Mottled brilliance of chameleon leaves,
a concert audience on the horizon,
120 km/h on the crest of a highway hill.
My son loves fall colors.

Brittle gutter leaves under my feet
are your idiotic face, belly mom.

Always in my head, you
ignore me, starve me,
lock me in the bathroom with my brother
to play with our feces.
No light, we grow scrubby like pesky ground cover
ripped from perfect lawns.

He hates crackers, bread,
flat food sliding under a door.
Repeats odd sounds, can’t stop
talking about butt holes, poop.

My ugly face is yours.
Don’t take my picture.
I’m not worth remembering.

I’m glad these leaves are dead.
I wish I was dead. Stupid idiot.
Should kill myself.

School-approved, traffic light symbolism:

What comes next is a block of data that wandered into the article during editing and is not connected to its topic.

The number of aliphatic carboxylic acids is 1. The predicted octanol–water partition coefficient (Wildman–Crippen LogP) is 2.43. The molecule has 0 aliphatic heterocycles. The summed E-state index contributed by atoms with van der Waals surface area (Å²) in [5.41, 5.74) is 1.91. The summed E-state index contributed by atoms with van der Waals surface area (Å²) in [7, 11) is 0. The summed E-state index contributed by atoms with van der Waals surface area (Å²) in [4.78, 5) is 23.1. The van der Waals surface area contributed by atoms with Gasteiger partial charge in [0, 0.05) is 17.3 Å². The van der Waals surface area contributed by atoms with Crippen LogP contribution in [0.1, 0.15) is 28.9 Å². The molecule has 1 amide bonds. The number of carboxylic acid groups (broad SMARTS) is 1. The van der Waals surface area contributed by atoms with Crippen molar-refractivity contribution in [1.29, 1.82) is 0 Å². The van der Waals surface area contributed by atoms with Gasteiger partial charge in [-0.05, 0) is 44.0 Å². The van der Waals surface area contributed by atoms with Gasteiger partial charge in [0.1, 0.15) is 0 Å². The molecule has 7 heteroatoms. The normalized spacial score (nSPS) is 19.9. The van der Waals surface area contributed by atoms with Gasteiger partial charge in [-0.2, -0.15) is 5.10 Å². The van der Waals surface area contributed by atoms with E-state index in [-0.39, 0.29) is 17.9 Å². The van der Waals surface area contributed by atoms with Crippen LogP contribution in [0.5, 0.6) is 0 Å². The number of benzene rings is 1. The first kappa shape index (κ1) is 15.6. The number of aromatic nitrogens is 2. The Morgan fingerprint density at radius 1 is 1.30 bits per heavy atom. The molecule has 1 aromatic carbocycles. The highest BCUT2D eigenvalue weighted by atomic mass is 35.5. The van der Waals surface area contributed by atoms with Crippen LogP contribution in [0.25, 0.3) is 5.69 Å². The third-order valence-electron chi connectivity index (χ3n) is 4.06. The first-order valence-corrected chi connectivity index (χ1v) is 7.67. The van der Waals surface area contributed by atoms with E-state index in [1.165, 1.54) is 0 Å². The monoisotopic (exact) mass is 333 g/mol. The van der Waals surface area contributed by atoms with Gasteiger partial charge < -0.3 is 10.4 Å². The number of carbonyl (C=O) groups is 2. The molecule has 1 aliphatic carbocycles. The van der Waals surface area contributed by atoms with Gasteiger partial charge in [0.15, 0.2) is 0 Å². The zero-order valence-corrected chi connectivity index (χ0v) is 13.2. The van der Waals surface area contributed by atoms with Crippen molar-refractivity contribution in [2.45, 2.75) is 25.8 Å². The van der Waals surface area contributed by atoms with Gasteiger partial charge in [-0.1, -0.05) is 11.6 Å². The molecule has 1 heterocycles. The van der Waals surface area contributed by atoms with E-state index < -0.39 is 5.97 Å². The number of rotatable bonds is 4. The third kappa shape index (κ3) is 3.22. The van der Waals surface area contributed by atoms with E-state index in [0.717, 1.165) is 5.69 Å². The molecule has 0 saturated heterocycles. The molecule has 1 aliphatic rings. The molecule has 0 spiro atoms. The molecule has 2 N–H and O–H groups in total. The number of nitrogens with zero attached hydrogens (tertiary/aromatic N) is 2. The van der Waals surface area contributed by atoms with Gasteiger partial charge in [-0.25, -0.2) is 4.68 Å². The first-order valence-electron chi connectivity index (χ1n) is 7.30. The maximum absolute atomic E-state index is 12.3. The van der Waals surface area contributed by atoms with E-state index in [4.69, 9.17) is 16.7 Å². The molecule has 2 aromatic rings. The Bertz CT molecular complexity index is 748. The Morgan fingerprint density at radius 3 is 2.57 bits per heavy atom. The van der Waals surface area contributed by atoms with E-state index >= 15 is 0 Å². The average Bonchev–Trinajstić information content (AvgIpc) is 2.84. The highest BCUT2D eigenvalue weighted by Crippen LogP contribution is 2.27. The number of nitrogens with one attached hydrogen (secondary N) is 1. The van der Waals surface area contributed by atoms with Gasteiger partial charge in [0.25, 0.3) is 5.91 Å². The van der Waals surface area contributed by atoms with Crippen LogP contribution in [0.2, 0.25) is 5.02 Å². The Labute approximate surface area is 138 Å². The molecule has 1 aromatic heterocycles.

green calm, yellow anxious, red rage
to aid articulation. Only works with kids
who get the point of self-regulation
in society.

I can’t love my new parents right
with you in my head. There’s love
to grab onto, if I could unclench fists.
But it feels wrong. Fall turns cold,
familiar.

Attachment crinkles to impermanence.
Delayed traffic patterns of boys
born into locked kennels. Now forever mine,
paddling to stay afloat in a green calm sea.
Yellow anxious sunsets, red rage night sky.
The forgotten child, awestruck
by a landscape.

 


Jordan Trethewey is an artist living in Fredericton, New Brunswick, Canada. He learned to write in any situation, and at a moment’s notice, living with his wife, son, daughter, Sheltie and two cats. He collects bizarre quotations he overhears wherever he goes, and compiles them on Twitter. He has published two poetry chapbooks, and a book of short fiction. He has a compilation of children’s verse, and two more poetry manuscripts waiting for him to rev-up his DIY engine again.

   
Featured photograph by Karissa Lang

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